Facebook goes after iPhone/iPad users in spite of Apple’s privacy change

Mark Zuckerberg vs Tim Cook over customer privacy

Facebook will from Monday begin urging some iPhone and iPad users to let the company track their activity so the social media giant can show them more personalized ads.

The move comes alongside Apple’s planned privacy update to iOS 14, which will inform users about this kind of tracking and ask them if they want to allow it.

The two companies have been at odds for a decade, and have recently engaged in a heated war of words around these privacy changes.
Last week, Facebook CEO Mark Zuckerberg called Apple one of its biggest competitors and said the privacy changes will hurt the growth of “millions of businesses around the world.”
The next day, Apple CEO Tim Cook alluded to Facebook in a speech at a data privacy conference  in Brussels, saying, “If a business is built on misleading users, on data exploitation, on choices that are no choices at all, it does not deserve our praise. It deserves reform.”

The battle focuses on a unique device identifier on every iPhone and iPad called the IDFA. Companies that sell mobile advertisements, including Facebook, use this ID to help target ads and estimate their effectiveness.

With a forthcoming update to iOS 14, each app that wants to use these identifiers will ask users to opt in to tracking when the app is first launched. If users opt out, it will make these ads a lot less effective. Facebook has warned investors that these looming changes could hurt its advertising business as soon as this quarter.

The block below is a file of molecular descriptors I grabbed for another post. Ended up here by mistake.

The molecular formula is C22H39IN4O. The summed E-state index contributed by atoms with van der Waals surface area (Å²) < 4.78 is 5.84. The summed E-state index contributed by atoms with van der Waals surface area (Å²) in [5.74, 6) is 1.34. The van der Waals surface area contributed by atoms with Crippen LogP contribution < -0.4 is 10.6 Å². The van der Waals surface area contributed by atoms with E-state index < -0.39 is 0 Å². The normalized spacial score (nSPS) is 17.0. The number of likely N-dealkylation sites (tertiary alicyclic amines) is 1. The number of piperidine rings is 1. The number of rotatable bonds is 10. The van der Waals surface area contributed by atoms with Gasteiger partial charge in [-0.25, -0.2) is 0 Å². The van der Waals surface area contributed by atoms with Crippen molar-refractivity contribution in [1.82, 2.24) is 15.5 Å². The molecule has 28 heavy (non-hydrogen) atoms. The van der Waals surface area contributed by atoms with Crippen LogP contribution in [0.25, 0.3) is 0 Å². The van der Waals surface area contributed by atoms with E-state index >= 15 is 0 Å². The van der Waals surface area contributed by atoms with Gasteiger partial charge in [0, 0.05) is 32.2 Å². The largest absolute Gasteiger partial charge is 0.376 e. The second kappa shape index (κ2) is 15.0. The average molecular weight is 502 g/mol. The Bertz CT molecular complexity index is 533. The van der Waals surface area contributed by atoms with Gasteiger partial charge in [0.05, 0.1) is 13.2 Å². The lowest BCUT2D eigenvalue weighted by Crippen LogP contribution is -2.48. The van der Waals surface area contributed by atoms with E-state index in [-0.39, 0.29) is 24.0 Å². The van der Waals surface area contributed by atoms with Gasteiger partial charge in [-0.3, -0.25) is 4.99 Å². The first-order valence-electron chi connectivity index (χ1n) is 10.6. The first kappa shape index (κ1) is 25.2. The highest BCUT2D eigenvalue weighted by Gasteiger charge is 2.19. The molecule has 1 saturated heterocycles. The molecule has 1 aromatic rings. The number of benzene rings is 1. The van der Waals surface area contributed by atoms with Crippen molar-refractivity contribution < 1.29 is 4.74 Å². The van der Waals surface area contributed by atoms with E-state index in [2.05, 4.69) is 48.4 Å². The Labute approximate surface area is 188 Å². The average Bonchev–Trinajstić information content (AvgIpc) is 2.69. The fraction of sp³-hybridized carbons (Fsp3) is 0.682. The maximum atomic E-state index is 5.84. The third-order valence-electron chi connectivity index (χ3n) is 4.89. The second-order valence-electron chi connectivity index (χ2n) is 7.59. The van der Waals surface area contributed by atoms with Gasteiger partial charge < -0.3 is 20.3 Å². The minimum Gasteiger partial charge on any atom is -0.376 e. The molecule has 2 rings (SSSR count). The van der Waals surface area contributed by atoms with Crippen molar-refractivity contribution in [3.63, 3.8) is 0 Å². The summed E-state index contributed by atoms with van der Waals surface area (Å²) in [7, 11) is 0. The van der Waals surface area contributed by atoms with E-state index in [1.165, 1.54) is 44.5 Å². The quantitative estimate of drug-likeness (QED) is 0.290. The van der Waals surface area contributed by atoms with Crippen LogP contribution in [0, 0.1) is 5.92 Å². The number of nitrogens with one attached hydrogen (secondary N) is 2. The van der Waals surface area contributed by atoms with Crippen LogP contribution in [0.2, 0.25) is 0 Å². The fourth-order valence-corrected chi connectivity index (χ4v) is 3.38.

Facebook is testing the effects of this update now, before Apple makes it mandatory for all apps early this spring.

As part of this test, Facebook will begin showing some users its own prompts starting on Monday, explaining why it wants to track this activity and asking users to opt in. These prompts will appear on Apple users’ screens immediately before the Apple pop-up appears.

One test version of the Facebook prompt has a bold-faced header asking “Allow Facebook to use your app and website activity?” and claims that Facebook uses that information to “provide a better ads experience.” It will then offer users a choice between “Don’t Allow” and “Allow.” (The precise language and appearance of the Facebook prompt may vary.)

No matter which selection users make on the Facebook prompt, if they choose not to allow tracking on the Apple pop-up, that choice will be final and Facebook will honor it.


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